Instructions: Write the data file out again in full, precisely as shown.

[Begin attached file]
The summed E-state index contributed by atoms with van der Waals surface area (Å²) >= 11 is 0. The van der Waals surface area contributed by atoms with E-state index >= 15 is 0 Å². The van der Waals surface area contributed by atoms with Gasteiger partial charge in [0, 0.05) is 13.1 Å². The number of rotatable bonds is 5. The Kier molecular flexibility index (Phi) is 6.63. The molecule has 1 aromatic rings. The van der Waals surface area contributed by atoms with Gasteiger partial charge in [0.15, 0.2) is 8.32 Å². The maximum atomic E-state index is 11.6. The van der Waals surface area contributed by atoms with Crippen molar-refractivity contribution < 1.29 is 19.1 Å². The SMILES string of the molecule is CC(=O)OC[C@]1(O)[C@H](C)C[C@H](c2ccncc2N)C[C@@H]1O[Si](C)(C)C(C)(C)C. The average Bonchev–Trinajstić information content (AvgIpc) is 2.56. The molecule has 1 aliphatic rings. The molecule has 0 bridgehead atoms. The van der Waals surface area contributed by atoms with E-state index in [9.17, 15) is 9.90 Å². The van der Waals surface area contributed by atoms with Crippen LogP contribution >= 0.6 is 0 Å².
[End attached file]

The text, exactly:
The summed E-state index contributed by atoms with van der Waals surface area (Å²) >= 11 is 0. The van der Waals surface area contributed by atoms with E-state index >= 15 is 0 Å². The van der Waals surface area contributed by atoms with Gasteiger partial charge in [0, 0.05) is 13.1 Å². The number of rotatable bonds is 5. The Kier molecular flexibility index (Phi) is 6.63. The molecule has 1 aromatic rings. The van der Waals surface area contributed by atoms with Gasteiger partial charge in [0.15, 0.2) is 8.32 Å². The maximum atomic E-state index is 11.6. The van der Waals surface area contributed by atoms with Crippen molar-refractivity contribution < 1.29 is 19.1 Å². The SMILES string of the molecule is CC(=O)OC[C@]1(O)[C@H](C)C[C@H](c2ccncc2N)C[C@@H]1O[Si](C)(C)C(C)(C)C. The average Bonchev–Trinajstić information content (AvgIpc) is 2.56. The molecule has 1 aliphatic rings. The molecule has 0 bridgehead atoms. The van der Waals surface area contributed by atoms with E-state index in [9.17, 15) is 9.90 Å². The van der Waals surface area contributed by atoms with Crippen LogP contribution >= 0.6 is 0 Å².